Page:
Reason is never enough because we – we in here and we out there – are a complex nexus of rider and elephants, of head and heart, of body and soul and mind and we – we who are here, we who fly gay pride flags, we who fly confederate flags, and we who fly American flags, we who support gay marriage, we who do not, we are all in this together. We are all trying to make our way in a broken, messed up confusing world where things are not fair, where things are not rational and where it feels so good to make an us and a them, a right people and a wrong people, a rational, reasonable people and those other people.

But we are all mad, my friends. We are all woven into this mad world, making decisions that do not make sense, and no matter how right we think we are, being right is not enough. Being right feels good, but being right is not a strategy to get to the world we long for.

In my classes, my students and I do deliberations. We take a contentious issue and have a short guide that frames three different options, outlining the position and then the tradeoffs of each position. The guides are designed to give a fair hearing to different viewpoints and a fair assessment of the pros and cons of each view. I ask my students, when people make a point, or a claim, even if it seems wrong, or absurd to ask what is behind the statement. You think that everyone should have a gun with them at all times? What values underlie that? What worries underlie that? The person is saying they value security. They are saying they feel insecure. Perhaps they long to feel more powerful. Perhaps they don’t feel safe. They are saying they value certain freedoms. We are not trying to agree or disagree with the values or the feelings that underlie the statement, but to hear them. To hear our neighbor where they are at. To pay attention to their elephant.

My students do not usually leave our deliberations with different viewpoints, but what they do say over and over is that they understand their classmates better. The liberals understand the conservatives better. The conservatives understand the liberals better. They are less other to each other. Which, I believe plants the seeds for hearing each other better. As one of my students said, it seems like in the U.S. we have lost the idea of an us. It seems like there is always a good us and a bad them, but we don’t have an us anymore.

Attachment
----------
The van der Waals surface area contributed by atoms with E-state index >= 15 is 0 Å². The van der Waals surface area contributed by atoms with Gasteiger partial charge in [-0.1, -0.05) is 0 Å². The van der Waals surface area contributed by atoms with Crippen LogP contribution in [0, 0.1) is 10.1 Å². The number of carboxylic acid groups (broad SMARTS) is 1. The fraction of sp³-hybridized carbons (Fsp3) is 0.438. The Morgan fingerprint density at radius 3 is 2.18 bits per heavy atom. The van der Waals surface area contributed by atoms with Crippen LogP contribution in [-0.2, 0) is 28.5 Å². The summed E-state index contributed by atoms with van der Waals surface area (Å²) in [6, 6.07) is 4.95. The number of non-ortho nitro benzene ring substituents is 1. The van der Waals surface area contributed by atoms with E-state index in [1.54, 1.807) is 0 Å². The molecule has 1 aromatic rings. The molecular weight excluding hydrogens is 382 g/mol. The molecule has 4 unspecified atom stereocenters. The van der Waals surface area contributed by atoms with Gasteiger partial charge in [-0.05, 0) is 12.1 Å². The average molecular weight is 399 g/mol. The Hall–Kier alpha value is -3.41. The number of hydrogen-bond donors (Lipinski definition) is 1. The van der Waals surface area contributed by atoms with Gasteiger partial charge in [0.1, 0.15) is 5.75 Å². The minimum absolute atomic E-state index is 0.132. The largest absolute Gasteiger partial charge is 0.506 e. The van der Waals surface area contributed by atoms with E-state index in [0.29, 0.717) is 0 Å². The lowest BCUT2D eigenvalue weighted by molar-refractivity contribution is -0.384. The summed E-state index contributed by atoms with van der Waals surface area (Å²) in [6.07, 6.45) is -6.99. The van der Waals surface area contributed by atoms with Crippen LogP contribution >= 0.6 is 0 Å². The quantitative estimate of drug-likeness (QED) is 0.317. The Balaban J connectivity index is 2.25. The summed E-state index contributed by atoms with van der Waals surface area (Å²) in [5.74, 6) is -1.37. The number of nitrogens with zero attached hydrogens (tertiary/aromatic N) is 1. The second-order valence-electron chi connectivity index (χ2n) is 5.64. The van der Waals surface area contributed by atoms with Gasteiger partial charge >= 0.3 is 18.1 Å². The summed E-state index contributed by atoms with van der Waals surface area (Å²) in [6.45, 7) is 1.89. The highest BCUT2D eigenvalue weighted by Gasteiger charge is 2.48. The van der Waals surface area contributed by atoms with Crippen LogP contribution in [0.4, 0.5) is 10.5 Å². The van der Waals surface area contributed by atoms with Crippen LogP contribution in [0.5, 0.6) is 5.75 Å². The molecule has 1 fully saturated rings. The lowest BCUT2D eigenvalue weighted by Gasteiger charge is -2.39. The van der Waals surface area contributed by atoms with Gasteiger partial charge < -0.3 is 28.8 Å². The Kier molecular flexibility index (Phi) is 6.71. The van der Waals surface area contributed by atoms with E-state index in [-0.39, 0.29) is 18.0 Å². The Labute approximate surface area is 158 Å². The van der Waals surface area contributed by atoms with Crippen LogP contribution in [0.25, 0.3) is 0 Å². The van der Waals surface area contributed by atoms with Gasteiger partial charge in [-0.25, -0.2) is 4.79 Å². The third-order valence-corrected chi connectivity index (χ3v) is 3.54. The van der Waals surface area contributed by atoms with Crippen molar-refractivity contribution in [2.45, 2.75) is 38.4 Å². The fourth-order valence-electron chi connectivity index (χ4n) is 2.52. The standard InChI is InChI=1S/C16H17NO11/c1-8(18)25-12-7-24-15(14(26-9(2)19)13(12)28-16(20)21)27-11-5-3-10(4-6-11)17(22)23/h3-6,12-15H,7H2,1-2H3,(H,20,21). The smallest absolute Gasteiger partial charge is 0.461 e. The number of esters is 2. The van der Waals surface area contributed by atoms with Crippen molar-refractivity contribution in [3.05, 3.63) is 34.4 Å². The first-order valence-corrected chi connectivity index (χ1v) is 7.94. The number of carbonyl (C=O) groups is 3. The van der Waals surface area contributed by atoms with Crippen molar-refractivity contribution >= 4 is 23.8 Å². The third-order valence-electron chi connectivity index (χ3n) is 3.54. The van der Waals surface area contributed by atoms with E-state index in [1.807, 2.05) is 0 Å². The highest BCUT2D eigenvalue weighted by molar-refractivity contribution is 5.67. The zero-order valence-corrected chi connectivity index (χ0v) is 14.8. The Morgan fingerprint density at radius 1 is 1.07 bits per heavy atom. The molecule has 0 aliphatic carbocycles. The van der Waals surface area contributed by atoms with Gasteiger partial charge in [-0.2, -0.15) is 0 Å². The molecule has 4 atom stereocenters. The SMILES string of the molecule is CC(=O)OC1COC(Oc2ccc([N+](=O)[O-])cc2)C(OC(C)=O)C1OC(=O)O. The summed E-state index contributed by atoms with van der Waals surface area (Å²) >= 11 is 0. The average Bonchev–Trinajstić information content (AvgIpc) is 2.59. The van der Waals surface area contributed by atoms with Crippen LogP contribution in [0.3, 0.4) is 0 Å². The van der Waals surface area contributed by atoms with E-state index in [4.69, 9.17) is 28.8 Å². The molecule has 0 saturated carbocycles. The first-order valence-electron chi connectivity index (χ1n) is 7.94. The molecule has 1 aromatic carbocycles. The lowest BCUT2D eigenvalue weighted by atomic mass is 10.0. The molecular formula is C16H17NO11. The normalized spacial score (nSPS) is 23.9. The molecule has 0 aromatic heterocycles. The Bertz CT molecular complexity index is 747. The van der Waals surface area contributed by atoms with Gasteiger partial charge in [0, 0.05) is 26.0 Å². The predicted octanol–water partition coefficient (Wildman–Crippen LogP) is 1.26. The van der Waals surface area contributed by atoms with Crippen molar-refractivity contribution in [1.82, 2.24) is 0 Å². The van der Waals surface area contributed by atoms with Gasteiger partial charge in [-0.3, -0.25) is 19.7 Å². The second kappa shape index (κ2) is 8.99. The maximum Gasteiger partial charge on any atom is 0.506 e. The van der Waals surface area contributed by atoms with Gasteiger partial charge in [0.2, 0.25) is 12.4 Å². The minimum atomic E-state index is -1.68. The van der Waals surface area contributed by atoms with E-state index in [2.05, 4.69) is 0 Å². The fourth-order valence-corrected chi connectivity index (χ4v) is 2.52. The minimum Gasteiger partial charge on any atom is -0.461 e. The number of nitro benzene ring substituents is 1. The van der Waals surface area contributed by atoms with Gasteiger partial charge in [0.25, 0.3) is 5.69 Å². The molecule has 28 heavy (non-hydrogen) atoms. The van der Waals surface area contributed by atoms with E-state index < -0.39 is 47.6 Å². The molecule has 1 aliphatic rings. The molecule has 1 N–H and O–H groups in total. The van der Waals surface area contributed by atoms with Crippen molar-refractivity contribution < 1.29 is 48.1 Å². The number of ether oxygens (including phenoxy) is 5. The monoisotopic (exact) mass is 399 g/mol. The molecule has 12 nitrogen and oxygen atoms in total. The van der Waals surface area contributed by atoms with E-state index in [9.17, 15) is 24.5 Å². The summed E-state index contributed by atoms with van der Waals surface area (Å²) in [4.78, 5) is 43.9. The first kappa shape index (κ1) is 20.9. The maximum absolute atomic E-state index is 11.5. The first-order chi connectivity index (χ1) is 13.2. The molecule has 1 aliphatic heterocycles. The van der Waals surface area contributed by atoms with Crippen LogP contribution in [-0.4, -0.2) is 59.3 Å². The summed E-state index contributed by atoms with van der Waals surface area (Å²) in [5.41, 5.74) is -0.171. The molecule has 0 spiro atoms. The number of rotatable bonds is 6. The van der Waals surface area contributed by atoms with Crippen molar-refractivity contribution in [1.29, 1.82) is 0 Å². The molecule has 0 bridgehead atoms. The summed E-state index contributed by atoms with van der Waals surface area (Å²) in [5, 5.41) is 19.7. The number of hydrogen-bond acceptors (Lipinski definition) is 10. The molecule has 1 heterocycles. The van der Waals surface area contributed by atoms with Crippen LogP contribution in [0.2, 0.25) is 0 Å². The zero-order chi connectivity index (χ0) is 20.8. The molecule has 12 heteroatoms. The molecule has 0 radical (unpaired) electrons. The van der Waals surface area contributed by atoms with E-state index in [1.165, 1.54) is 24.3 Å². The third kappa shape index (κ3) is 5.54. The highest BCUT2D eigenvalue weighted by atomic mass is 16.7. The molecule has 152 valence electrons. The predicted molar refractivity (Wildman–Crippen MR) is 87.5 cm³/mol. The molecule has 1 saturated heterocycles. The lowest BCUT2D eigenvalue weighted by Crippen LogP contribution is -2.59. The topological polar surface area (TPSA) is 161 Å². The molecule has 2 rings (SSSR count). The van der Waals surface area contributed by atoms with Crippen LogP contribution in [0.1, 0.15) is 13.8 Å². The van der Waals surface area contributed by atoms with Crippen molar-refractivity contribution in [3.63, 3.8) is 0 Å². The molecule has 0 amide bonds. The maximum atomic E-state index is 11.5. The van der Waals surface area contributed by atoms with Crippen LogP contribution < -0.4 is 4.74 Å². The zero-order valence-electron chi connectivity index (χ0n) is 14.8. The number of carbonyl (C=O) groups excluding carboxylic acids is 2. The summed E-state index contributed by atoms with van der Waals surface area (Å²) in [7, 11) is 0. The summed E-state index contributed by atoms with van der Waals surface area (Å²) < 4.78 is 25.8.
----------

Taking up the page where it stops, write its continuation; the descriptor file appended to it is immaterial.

We as individuals and we as a church can dig in our heals. We can insist on being right, on the truth that we know, on reason and rationality as our altar. Yet, if we cannot hear our neighbors – our most “other” neighbors, our confederate flag flying neighbor, our neighbor who thinks we are going to hell, how can we reach the world? How can we do anything but simply preach to the choir. If we are serious that we our faith is not just for some us, we must ask how can we be a church and a faith for all people who need love? Who need to be heard. Who feel like an other.

We do not have to agree with people’s elephants to pay attention to them, to speak to them, to acknowledge them, to tell them that they are inherent worthy and have dignity. And, if we are ever to corral our own elephants in the direction that we would like them to go, we must at least recognize that they are there, to learn perhaps to be friends with them, to recognize that they are part of us.

I wish that we would know the truth and we would be free.

But may we leave today, knowing we are not free. And the truth with not get us there. Freedom is a long, slow journey of learning to love ourselves, of learning to love others in all their messiness and brokenness, of listening, and reflecting, of letting go of our egos and our righteousness. Over and over again.

Perhaps it is the case that we shall never be truly free – not free from suffering, not free from our elephants, no free from our neighbors who seem crazy or drive us crazy.

Pema Chödrön says, “In life, we think that they point is to pass the test, or overcome the problem. Yet the real truth is that things don’t really get solved. They come together for a time, and then they fall back apart. Then they come together again and fall apart again. It’s just like that.”

Perhaps, if we are to taste a little freedom, it will come from this coming together, and falling apart, as individuals, as families, as a church, as a world, and not running from that. Letting go of how right we are, how much better we are, and seeing that we are all in this together, struggling together on this spinning planet to try to eek out something a little more humane, a little more beautiful, a little more worthy our years here. May we show care to ourselves in this messy journey, and care for others, even the most other others.